From my experience of working with enterprise market users, I’ve learned that regardless of the fact that everyone uses similar building blocks for their data center, with similar requirements, there is a great concentration on the application which creates endless diversification in the deployment and need of application centric concrete data for CIOs to make a decision.
When moving back to our HQ earlier this year I was challenged on how to provide that information fast and effective.
Together with some of our marketing and architecture organizations individuals, the idea to “become an end-user” came up. Easier said than done…How does an engineering driven vendor do that?
I’ve targeted taking off-the-shelf components that typically compose enterprise data-centers to provide a complete solution and have them tested to provide the end-users some basic data points to consider (without/before any specific changes or tuning performed).
What do I mean by of-the-shelf? Just like groceries… bread will be there after it is baked and ready to be eaten… it does not require any last minute changes.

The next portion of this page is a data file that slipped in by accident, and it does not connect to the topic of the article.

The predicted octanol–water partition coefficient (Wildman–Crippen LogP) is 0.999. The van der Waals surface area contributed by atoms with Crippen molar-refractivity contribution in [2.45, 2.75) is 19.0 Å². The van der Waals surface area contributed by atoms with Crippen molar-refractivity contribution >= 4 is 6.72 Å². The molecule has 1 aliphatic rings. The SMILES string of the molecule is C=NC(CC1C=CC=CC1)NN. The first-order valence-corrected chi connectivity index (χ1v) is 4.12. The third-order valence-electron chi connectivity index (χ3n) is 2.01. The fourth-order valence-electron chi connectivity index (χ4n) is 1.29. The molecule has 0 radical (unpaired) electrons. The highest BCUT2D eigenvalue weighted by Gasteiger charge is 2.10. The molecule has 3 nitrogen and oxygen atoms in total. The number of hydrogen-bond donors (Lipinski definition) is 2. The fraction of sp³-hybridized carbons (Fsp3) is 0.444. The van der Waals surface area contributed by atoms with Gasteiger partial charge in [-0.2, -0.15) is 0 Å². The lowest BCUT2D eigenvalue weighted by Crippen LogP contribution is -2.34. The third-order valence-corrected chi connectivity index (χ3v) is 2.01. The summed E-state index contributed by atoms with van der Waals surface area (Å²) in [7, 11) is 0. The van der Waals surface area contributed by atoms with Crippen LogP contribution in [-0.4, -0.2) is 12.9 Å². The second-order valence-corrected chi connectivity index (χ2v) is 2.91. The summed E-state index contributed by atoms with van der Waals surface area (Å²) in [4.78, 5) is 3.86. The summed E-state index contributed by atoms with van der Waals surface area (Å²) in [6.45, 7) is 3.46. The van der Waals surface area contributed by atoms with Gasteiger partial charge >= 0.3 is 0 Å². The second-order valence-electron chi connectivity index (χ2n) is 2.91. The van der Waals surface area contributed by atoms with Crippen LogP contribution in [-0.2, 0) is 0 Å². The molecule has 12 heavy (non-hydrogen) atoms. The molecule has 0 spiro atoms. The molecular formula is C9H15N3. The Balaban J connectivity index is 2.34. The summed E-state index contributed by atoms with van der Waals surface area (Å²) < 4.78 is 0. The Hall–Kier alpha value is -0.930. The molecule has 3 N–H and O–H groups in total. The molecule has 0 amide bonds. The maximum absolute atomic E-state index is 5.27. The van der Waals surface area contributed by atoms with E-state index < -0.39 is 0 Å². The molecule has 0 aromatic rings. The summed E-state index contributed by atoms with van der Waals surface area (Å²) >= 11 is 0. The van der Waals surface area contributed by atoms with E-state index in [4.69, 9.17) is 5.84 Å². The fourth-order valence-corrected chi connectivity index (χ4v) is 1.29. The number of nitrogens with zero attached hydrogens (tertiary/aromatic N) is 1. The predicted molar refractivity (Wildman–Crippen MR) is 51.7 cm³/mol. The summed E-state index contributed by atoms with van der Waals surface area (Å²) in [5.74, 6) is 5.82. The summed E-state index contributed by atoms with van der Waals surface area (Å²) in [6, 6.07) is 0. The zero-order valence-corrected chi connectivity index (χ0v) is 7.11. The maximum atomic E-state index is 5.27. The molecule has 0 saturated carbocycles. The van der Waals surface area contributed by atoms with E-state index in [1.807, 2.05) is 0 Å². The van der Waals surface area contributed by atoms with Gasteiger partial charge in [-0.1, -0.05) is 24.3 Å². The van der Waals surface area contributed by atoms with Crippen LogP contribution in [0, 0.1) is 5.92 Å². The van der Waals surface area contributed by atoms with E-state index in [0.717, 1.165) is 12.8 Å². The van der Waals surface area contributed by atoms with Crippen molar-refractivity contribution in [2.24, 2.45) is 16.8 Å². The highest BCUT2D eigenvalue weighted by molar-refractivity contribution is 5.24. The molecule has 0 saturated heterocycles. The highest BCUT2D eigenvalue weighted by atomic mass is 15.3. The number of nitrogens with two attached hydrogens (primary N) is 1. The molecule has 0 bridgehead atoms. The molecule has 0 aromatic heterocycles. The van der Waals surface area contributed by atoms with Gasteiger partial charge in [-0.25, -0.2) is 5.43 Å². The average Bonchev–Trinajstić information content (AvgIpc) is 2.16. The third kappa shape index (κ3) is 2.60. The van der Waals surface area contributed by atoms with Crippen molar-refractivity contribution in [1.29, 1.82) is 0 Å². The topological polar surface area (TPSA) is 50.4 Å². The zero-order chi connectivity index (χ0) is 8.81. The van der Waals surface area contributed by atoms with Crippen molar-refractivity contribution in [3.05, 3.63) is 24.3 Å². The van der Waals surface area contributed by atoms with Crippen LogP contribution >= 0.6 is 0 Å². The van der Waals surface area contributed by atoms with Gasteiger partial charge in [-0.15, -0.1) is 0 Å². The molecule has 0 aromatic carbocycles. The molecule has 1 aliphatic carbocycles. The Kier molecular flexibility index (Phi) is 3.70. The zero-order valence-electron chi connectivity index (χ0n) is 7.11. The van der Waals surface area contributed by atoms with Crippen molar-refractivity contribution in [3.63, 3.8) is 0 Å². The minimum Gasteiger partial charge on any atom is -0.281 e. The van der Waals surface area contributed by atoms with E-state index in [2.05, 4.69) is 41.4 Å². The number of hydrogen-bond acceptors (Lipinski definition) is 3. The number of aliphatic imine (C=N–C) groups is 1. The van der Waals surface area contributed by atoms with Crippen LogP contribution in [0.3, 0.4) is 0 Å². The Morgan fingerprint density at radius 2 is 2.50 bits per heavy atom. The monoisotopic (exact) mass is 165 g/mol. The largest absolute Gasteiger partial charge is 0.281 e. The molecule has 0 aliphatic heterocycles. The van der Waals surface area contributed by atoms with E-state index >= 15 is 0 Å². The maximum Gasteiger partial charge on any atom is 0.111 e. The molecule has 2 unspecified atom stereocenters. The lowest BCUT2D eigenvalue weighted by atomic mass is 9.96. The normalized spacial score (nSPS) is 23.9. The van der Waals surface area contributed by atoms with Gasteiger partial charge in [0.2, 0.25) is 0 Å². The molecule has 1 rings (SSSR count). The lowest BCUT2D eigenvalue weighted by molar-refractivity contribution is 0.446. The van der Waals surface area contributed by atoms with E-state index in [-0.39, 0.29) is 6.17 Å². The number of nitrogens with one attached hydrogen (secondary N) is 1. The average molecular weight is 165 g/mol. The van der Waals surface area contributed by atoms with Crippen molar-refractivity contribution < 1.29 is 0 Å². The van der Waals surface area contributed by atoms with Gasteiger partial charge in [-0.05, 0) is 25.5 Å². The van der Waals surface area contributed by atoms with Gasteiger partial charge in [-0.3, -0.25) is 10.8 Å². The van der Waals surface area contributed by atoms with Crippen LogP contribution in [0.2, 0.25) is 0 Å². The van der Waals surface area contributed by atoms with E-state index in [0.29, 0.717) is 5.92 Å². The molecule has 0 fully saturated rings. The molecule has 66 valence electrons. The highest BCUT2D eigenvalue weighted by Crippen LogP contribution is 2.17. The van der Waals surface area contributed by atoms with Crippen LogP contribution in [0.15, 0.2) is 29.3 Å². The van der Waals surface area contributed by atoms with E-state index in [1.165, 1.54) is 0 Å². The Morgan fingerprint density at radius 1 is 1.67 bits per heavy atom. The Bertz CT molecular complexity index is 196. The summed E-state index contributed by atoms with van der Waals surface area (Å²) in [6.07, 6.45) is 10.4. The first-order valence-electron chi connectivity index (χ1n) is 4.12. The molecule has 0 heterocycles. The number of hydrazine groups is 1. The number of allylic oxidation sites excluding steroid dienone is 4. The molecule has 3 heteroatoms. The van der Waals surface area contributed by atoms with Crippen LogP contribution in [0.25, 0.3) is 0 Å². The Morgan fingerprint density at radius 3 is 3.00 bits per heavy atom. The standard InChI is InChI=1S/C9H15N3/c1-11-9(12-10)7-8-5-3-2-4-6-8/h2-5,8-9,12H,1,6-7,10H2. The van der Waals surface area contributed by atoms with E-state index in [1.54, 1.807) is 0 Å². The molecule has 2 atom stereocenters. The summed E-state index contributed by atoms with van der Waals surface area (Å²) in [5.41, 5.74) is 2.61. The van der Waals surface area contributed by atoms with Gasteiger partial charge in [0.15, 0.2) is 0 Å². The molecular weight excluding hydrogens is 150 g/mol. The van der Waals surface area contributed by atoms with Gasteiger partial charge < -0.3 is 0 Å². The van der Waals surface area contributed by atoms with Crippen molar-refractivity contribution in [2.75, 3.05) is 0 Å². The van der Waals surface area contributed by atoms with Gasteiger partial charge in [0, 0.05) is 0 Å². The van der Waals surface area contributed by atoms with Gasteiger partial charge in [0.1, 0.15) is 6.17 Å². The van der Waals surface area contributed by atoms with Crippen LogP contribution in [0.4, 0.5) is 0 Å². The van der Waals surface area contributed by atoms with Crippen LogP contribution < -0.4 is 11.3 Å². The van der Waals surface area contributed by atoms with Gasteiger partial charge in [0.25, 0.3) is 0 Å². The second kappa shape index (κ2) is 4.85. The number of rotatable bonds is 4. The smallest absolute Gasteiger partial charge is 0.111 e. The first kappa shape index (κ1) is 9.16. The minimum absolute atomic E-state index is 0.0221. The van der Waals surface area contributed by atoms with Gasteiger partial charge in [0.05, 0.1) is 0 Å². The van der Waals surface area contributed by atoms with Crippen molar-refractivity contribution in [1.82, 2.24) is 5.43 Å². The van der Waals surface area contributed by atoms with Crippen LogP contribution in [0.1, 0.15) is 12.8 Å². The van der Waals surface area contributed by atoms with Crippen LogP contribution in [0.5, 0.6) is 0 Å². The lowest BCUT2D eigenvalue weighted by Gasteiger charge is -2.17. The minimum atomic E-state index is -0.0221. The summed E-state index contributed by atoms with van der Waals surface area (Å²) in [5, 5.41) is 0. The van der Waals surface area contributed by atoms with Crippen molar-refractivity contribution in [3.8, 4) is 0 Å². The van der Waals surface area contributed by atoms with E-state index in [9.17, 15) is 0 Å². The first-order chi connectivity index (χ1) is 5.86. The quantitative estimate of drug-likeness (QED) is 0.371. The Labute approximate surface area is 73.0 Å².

How far do we go with it? All the way – hardware, software and applications! Of-course the countless numbers of database applications (Oracle, SAP, MySQL etc.) and computing application (VMotion, GigaSpaces, RTI etc.) are and will be ones which are officially and published on official web-sites and distributions.
With all the hardware/software we wanted to add “off-the-shelf” soul :) …and we’ve formed this inside our architecture group: a professional team called the “Mellanox High-Performance Enterprise Team”.
Learning and defining the needs, identifying the components, quoting… educating myself and our IT on the need, brought me to a conclusion – buying HW is hard, especially when you know what you need, and you need to find it in the big pile of data and the promises provided.
Long story short, I planned and got a stand alone unit which includes the building blocks of the data center (servers/CPU, storage, management/switches/KVM) – all fired up and ready to go. In my next blog posts I will zoom in on the hardware components selection process and considerations (which are one of the most important steps) as well as the software applications picked and tested, and provide data about the challenges and results generated by the High-Performance Enterprise Team.
NOTE: End users, please feel free to provide your suggestions on what you would like us to run and report on.
Nimrod Gindi is Director of Corporate Strategy at Mellanox Technologies; he has been with Mellanox for the past 9 years holding various engineering and management roles, lately Mr. Gindi has been in charge of Business Development mainly in the USA financial market.